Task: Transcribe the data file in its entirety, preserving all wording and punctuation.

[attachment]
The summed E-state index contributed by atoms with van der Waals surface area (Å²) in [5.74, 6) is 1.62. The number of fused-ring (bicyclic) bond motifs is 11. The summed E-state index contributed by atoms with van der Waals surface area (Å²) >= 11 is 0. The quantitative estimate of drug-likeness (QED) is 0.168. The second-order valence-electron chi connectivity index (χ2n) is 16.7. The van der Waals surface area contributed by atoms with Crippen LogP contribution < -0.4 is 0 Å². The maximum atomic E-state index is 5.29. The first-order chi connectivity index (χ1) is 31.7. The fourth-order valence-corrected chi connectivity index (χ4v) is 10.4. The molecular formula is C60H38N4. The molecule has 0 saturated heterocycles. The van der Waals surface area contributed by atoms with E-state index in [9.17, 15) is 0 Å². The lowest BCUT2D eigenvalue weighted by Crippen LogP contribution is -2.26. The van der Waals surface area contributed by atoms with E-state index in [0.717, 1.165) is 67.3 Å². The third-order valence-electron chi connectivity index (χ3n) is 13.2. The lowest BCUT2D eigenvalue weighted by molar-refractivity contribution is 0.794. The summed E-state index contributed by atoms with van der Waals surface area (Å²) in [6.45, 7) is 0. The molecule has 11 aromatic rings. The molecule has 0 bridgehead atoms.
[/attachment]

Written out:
The summed E-state index contributed by atoms with van der Waals surface area (Å²) in [5.74, 6) is 1.62. The number of fused-ring (bicyclic) bond motifs is 11. The summed E-state index contributed by atoms with van der Waals surface area (Å²) >= 11 is 0. The quantitative estimate of drug-likeness (QED) is 0.168. The second-order valence-electron chi connectivity index (χ2n) is 16.7. The van der Waals surface area contributed by atoms with Crippen LogP contribution < -0.4 is 0 Å². The maximum atomic E-state index is 5.29. The first-order chi connectivity index (χ1) is 31.7. The fourth-order valence-corrected chi connectivity index (χ4v) is 10.4. The molecular formula is C60H38N4. The molecule has 0 saturated heterocycles. The van der Waals surface area contributed by atoms with E-state index in [9.17, 15) is 0 Å². The lowest BCUT2D eigenvalue weighted by Crippen LogP contribution is -2.26. The van der Waals surface area contributed by atoms with E-state index in [0.717, 1.165) is 67.3 Å². The third-order valence-electron chi connectivity index (χ3n) is 13.2. The lowest BCUT2D eigenvalue weighted by molar-refractivity contribution is 0.794. The summed E-state index contributed by atoms with van der Waals surface area (Å²) in [6.45, 7) is 0. The molecule has 11 aromatic rings. The molecule has 0 bridgehead atoms.